In less than two weeks, we will find out the result of the same-sex marriage plebiscite.
To be clear, we never wanted one in the first place. Ticking a box with a half-broken pen to indicate whether or not you believe that some relationships are more equal than others doesn’t feel especially dignified.
On an otherwise nondescript Monday in August, 2004, then Prime Minister John Howard amended the Australian Marriage Act to exclude same-sex couples. I don’t recall being consulted, and neither did the hundreds of thousands of people who just had one of the most significant life decisions made for them.
In fact, we were barely even notified.
But, you see, in 2017, we do things differently. We spend $122 million in order to poll every Australian citizen over the age of 18 on whether one of our most oppressed and vulnerable minorities ought to be allowed to wear a band on their left ring finger.
This decision is not personal, we’re assured. It’s political. It’s about our national values. This issue is so complicated and threatening, that the government – our representatives – could not possibly make a decision of this magnitude on their own.
So we launched campaigns, we debated on The Project and the Today Show and Q&A. We talked and then yelled and talked again.
We obliged – because this was a matter of national importance.
We opened our letter boxes, muttering to ourselves that this whole thing was absurd, and in one swift motion we signalled a tick. Because, in 2017, this is how we do things.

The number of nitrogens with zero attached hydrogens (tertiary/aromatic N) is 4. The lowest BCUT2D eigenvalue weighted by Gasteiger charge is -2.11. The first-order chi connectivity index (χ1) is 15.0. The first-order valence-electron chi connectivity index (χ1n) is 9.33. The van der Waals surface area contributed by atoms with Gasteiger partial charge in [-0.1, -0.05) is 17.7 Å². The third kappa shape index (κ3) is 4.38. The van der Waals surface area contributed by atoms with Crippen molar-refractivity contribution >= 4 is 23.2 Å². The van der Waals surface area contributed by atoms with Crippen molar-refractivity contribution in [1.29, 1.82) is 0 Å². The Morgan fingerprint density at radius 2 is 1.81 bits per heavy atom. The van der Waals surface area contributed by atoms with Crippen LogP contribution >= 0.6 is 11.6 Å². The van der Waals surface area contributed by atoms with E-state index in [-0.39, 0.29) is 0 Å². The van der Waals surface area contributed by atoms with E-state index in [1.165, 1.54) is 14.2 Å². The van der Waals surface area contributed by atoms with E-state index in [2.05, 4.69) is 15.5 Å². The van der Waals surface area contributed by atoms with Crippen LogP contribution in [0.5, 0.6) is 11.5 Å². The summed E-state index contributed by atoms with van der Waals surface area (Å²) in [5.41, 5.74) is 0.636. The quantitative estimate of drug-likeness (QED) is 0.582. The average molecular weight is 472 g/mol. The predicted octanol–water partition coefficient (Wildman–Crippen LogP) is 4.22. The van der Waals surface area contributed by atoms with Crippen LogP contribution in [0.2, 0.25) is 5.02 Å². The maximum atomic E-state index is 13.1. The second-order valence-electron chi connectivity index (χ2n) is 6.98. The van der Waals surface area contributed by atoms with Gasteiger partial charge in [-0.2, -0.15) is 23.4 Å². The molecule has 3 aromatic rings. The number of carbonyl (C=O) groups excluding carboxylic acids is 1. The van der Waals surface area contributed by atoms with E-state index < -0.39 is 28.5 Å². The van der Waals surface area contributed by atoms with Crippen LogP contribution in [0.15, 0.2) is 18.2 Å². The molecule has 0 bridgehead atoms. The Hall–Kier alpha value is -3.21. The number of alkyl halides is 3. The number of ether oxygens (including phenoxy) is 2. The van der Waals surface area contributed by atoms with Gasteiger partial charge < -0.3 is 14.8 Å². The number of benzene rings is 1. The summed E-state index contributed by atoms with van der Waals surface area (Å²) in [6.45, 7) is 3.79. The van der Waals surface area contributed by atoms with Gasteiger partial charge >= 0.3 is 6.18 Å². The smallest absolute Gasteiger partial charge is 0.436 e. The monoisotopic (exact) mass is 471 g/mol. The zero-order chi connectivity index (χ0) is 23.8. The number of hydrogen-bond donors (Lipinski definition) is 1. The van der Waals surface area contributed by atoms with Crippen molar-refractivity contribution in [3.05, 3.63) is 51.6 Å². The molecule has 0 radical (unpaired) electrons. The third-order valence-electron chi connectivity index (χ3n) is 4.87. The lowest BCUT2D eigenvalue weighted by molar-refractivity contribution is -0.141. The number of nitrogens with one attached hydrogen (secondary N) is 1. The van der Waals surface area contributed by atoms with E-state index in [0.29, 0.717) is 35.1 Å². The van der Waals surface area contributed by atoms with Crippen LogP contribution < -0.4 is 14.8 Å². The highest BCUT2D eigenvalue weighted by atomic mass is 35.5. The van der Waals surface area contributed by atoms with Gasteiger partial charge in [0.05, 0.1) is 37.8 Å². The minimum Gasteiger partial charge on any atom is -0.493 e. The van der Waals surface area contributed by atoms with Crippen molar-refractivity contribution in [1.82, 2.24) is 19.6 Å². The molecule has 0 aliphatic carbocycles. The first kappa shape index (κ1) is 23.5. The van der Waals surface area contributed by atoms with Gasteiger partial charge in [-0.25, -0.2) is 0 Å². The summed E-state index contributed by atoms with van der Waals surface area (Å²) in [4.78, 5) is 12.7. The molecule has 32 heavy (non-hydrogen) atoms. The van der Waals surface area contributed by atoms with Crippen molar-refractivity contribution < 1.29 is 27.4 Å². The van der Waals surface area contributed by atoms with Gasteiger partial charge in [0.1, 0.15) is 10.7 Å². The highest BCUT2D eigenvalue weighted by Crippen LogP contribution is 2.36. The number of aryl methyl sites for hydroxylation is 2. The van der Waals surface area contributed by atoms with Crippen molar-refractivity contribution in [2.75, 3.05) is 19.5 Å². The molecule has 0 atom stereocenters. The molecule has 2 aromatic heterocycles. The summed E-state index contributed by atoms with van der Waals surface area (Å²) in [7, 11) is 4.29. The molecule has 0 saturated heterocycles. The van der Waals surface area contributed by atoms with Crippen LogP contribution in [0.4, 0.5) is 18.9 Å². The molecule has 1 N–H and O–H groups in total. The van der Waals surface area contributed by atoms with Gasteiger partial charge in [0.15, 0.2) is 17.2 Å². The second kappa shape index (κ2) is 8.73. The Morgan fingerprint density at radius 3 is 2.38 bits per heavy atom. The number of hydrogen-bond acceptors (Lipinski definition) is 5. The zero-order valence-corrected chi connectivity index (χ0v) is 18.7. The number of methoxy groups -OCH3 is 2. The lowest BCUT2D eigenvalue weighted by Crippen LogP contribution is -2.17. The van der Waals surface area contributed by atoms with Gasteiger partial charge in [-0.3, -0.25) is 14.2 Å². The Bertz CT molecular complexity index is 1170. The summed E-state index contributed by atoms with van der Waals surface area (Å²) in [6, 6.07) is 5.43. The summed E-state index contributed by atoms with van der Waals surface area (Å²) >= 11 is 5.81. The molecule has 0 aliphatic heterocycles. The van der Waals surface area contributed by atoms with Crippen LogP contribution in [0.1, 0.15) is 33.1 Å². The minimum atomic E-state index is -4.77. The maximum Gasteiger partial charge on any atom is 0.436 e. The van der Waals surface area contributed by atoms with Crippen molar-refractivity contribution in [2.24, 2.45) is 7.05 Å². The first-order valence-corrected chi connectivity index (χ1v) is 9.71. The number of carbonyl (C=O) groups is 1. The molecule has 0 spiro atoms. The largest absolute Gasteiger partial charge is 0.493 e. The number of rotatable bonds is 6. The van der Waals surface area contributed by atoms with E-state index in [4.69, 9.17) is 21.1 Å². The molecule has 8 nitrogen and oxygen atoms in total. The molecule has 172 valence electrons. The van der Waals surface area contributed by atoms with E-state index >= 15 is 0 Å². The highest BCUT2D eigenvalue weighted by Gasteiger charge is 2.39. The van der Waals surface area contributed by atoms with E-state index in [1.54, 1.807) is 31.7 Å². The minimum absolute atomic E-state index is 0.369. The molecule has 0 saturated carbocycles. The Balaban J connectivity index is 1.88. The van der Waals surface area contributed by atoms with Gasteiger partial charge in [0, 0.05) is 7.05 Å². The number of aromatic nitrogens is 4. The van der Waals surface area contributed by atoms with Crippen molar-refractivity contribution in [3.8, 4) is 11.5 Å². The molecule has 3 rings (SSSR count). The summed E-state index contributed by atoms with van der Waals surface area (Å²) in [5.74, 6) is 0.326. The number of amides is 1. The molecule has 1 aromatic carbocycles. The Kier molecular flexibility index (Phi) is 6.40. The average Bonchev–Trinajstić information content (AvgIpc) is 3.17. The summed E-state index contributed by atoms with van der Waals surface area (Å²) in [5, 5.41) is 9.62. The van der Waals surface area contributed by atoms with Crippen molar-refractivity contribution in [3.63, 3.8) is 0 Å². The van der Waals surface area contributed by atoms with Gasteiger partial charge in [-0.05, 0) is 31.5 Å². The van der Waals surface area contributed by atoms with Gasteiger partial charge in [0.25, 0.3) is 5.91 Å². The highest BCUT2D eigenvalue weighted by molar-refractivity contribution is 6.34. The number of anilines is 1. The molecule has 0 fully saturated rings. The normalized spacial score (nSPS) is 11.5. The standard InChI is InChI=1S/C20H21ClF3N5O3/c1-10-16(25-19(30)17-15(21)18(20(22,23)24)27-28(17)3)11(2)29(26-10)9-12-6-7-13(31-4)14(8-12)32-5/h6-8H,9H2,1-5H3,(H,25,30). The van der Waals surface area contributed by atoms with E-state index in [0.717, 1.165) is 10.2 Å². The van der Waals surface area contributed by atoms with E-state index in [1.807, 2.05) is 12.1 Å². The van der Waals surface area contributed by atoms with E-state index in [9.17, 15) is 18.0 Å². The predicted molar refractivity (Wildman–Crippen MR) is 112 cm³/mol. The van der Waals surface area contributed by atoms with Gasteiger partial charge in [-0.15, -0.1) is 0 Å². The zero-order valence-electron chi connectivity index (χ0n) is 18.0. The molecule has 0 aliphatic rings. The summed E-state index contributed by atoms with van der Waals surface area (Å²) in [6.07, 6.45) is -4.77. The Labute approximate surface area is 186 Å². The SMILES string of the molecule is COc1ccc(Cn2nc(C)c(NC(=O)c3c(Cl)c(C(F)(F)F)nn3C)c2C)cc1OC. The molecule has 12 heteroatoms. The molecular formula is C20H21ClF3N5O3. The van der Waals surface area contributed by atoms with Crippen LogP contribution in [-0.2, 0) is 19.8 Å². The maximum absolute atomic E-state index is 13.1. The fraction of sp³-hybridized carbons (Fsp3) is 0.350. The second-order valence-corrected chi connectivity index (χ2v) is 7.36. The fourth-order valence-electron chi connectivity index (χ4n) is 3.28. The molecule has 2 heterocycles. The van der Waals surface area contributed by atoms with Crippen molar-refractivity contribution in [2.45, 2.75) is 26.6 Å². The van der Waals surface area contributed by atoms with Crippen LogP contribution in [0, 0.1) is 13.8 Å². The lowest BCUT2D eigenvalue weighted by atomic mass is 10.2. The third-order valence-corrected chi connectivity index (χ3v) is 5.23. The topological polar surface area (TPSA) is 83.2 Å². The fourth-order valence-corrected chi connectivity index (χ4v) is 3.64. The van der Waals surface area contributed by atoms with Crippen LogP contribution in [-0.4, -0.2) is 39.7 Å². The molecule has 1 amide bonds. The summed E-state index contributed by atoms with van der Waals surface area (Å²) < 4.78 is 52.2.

But today I checked my letter box, and there was no postal survey on Manus Island.
The island directly North of Sydney, on the East of Papua New Guinea, has housed an offshore detention network since 2014. When someone arrived on our doorstep, having fled their homes, terrified of war, famine, trauma or persecution, we not only turned them away, we imprisoned them.
LISTEN: CEO and Founder of the Asylum Seeker Resource Centre, Kon Karapanagiotidis is an Australian to be proud of. Post continues below.
A report put together by the United Nations clearly states that Australia’s policy of offshore processing and prolonged detention is “immensely harmful”.
We are – as a nation – responsible for serious abuses of human rights and, as the UN concluded, violating the rights of asylum seekers to be free from torture, and cruel, inhuman and degrading treatment.
At the time of the report, then Prime Minister Tony Abbott said, “I really think Australians are sick of being lectured to by the United Nations”.
But we were not sick of being lectured to.
We were, and continue to be, sick of being affiliated with crimes against humanity. We are sick of being deprived of knowledge when it comes to refugees and their experiences in detention. We are sick of politicians putting their own politics above the two greatest issues that face our time: the environment and human rights.
Currently our psychopathic government is leaving people to die on Manus Island ………. What does it actually take to enrage us?
— Brian Jones (@Darthspoog) October 31, 2017
Since 2014, nine human beings have died in our offshore detention centres. One Iranian asylum seeker named Omid set himself on fire. He died soon after.
For years, we have watched horror and abuse unfold on a scale we cannot fully comprehend.
We have protested. We have written about it. We have produced podcasts about the atrocities taking place within these detention centres. We have contacted our politicians.